- The Washington Times - Thursday, October 11, 2001

Consumer advocates and retailers are applauding a judge's ruling that Visa and MasterCard must allow member associations to issue rival credit cards.
"As a result of this, we'll see more competition in the marketplace, which could lead to better competition in price," said Frank Torres, legislative counsel for the Consumers Union.
Tuesday's ruling by U.S. District Judge Barbara S. Jones was the result of three years of legal wrangling between Visa and MasterCard and the Justice Department. After pressure from the Consumers Union and similar groups, the Justice Department had sued the country's two largest credit-card companies to eliminate exclusionary rules that forbid its member banks from issuing credit cards from American Express, Discover and other smaller rivals.
Visa and MasterCard said they plan to appeal the ruling, partially on the basis that American Express charges higher fees to merchants, and consumers could end up feeling the brunt of that added cost.
"Allowing American Express to target select members of MasterCard and Visa's open associations, and funnel high-end transactions to its closed network, will harm consumers," said MasterCard general counsel Noah Hanft.
Not so, Mr. Torres said.
"Even American Express will have to rethink how they charge," he said. "They'll have to compete just like everyone else."
Meanwhile, U.S. retailers were pleased by the ruling because they are involved in a similar class-action antitrust suit. In that case, retailers have argued that Visa and Mastercard have used "monopoly" power to dominate the industry.
"There were several issues that were common," between the two suits, said Lloyd Constantine, a New York attorney representing the retailers. "In all respects, the judge agreed with our contentions. They were core and key issues to the case."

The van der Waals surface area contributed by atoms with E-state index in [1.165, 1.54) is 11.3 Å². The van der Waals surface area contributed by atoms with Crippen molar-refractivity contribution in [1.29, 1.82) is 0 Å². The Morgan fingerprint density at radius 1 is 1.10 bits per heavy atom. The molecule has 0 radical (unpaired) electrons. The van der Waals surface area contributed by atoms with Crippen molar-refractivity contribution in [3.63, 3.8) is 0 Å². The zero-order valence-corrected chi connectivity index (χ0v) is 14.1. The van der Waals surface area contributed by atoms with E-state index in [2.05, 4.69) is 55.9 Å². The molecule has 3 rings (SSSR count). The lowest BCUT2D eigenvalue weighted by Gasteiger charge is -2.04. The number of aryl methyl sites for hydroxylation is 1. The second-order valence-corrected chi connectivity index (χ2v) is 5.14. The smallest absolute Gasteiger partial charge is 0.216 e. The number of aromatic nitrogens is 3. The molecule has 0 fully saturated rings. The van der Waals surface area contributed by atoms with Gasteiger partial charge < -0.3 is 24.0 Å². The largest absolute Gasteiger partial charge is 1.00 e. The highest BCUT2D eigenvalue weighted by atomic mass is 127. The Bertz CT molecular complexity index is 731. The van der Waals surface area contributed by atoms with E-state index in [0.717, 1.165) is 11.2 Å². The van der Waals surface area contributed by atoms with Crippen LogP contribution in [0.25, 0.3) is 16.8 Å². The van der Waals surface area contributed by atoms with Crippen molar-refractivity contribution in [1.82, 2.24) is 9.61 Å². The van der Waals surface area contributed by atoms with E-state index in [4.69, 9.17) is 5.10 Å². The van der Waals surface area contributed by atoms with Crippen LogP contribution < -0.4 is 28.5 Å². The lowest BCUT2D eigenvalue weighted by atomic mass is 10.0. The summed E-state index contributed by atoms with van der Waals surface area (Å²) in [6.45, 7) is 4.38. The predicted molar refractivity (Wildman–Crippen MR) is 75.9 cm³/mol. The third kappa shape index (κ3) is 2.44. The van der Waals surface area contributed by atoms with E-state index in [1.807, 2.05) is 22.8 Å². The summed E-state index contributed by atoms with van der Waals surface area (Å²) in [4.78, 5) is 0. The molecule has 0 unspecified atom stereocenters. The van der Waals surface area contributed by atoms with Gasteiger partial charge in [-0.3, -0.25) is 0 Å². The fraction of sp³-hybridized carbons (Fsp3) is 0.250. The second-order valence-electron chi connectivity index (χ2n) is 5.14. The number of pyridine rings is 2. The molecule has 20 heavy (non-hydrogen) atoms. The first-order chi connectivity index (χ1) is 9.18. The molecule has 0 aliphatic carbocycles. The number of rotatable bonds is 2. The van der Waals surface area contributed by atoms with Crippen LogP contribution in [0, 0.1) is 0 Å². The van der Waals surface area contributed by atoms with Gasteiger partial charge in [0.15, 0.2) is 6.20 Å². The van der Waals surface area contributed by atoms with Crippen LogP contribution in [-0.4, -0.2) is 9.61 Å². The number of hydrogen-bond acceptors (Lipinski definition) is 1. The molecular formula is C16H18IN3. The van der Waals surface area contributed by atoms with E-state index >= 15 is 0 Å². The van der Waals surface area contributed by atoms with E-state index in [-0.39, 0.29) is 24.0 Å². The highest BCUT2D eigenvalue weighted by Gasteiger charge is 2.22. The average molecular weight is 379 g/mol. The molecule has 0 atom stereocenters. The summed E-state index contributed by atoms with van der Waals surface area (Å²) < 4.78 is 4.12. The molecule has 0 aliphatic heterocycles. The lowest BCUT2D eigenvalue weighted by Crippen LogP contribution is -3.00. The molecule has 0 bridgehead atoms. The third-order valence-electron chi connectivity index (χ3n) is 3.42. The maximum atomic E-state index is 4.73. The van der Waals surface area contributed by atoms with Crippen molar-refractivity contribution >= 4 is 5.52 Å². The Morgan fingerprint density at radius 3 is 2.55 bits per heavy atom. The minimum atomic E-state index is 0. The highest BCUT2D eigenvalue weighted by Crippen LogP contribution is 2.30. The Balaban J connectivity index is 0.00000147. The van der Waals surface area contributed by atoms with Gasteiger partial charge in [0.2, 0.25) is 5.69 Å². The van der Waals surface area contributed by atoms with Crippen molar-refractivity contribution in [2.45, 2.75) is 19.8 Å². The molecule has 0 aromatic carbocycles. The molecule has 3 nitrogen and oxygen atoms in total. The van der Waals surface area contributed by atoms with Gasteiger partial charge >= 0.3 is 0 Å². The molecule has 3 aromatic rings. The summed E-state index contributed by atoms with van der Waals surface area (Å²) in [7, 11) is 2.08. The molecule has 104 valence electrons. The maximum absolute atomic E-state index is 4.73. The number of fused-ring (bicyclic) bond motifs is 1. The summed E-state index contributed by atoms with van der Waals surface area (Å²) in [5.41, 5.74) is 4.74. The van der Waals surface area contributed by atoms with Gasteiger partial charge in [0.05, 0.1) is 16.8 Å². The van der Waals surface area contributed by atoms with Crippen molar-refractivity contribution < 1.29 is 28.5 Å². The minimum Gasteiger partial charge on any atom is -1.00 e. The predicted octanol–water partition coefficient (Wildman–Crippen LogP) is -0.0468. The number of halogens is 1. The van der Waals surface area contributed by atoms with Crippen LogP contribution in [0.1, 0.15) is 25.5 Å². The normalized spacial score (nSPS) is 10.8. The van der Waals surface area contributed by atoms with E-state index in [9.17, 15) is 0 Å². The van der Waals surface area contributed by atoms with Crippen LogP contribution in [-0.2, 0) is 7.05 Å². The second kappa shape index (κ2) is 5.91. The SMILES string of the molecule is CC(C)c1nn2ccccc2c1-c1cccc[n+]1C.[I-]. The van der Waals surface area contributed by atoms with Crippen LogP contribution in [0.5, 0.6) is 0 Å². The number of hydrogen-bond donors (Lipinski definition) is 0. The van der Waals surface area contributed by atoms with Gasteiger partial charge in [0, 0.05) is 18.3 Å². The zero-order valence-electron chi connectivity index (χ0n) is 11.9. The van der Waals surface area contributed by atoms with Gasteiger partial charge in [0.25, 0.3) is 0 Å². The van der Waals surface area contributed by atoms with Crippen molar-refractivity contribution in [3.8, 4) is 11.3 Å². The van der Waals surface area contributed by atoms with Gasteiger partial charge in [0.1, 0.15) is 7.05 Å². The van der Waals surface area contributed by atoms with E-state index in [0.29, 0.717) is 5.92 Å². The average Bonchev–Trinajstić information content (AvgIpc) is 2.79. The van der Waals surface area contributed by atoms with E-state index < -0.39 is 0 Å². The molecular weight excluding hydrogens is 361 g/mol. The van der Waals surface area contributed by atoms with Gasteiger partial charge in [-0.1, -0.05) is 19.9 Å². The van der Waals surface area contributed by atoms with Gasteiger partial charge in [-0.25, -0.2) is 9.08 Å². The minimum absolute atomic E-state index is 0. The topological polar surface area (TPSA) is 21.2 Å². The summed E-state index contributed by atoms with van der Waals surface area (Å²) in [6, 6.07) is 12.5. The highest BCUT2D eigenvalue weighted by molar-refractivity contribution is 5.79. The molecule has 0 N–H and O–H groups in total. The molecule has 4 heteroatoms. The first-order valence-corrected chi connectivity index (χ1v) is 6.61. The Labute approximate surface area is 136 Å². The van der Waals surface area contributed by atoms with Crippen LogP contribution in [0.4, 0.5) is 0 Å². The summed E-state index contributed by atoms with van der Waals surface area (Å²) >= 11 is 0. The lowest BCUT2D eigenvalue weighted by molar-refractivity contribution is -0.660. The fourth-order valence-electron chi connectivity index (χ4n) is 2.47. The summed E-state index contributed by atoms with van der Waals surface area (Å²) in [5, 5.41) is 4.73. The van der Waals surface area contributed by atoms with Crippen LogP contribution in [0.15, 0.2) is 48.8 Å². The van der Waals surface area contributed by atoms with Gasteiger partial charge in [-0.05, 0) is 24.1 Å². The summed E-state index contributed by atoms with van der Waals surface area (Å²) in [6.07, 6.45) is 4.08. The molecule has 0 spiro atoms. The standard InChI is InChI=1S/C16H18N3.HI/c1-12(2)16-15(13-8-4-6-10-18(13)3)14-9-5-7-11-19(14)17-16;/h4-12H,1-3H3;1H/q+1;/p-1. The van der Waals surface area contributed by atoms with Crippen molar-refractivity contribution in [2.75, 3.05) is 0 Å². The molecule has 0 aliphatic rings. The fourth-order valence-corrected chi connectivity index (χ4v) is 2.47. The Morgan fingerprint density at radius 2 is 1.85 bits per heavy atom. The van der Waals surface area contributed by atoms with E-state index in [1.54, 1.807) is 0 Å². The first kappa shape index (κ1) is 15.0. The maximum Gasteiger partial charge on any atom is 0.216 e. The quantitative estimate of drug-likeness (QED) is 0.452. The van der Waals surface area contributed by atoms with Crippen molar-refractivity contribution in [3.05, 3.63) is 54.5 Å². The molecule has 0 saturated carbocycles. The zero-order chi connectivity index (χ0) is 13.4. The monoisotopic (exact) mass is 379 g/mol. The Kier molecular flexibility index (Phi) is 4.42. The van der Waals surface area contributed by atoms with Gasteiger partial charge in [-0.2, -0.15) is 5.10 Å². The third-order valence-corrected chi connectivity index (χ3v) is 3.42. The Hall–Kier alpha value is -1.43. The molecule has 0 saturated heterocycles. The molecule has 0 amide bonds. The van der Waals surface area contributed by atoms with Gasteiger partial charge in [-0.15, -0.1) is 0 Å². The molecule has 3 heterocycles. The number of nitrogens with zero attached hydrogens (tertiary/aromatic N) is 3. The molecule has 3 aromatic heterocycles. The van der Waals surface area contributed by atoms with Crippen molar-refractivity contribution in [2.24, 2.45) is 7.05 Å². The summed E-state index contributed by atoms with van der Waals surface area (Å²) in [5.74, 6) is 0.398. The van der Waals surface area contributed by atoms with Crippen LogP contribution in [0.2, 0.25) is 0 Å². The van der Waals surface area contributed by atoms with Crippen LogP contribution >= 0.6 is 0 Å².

Key to the decision was Judge Jones' ruling that Visa and MasterCard had dominant market positions in the credit-card market. Together, they make up 75 percent of the $1.3 trillion industry.
Mr. Constantine said that as a result of the ruling by Judge Brown, his case with the retailers was "virtually over." But, he acknowledged, an appeal in the Justice Department case would cause delays, and a different presiding judge could hand down a different decision.
The case was filed in October 1996 and was classified as a class-action suit in February 2000. The suit exposes Visa and MasterCard to nearly $24 billion in damages.
In the wake of Tuesday's ruling, American Express and Discover, which is owned by Morgan Stanley Dean Witter Inc., said they hope banks will take advantage of the ability to offer their cards to customers.
"In light of this decision, we plan to resume our conversations with a number of banks now free to make a choice about possible card-issuing ventures," said Kenneth I. Chenault, chairman and CEO of American Express Co.
But banks were noncommittal on the issue of whether they would now offer American Express or Discover cards.
"We're not going to commit one way or the other," said Tatiana Stead, director of corporate media for Capital One, of Falls Church. "The ruling doesn't change our strategy. We're always interested in the potential for new products and services."
A spokesman for JP Morgan Chase declined to comment, and calls to Wachovia, Citigroup and MBNA were not returned yesterday.

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